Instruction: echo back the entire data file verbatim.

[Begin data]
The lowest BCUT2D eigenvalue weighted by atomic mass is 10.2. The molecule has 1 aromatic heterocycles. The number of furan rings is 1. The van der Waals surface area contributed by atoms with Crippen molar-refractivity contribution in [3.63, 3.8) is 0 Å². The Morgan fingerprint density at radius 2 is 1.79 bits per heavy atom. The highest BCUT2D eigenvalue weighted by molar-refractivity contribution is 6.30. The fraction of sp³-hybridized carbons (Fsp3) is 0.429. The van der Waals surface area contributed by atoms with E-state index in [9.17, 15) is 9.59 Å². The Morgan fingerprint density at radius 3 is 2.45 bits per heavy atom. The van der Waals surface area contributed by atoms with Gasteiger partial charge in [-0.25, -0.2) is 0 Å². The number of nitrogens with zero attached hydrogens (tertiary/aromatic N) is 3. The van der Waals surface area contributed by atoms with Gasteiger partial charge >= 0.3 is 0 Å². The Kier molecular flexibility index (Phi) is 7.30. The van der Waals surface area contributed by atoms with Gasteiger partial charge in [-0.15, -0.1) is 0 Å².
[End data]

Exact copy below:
The lowest BCUT2D eigenvalue weighted by atomic mass is 10.2. The molecule has 1 aromatic heterocycles. The number of furan rings is 1. The van der Waals surface area contributed by atoms with Crippen molar-refractivity contribution in [3.63, 3.8) is 0 Å². The Morgan fingerprint density at radius 2 is 1.79 bits per heavy atom. The highest BCUT2D eigenvalue weighted by molar-refractivity contribution is 6.30. The fraction of sp³-hybridized carbons (Fsp3) is 0.429. The van der Waals surface area contributed by atoms with E-state index in [9.17, 15) is 9.59 Å². The Morgan fingerprint density at radius 3 is 2.45 bits per heavy atom. The van der Waals surface area contributed by atoms with Gasteiger partial charge in [-0.25, -0.2) is 0 Å². The number of nitrogens with zero attached hydrogens (tertiary/aromatic N) is 3. The van der Waals surface area contributed by atoms with Gasteiger partial charge >= 0.3 is 0 Å². The Kier molecular flexibility index (Phi) is 7.30. The van der Waals surface area contributed by atoms with Gasteiger partial charge in [-0.15, -0.1) is 0 Å².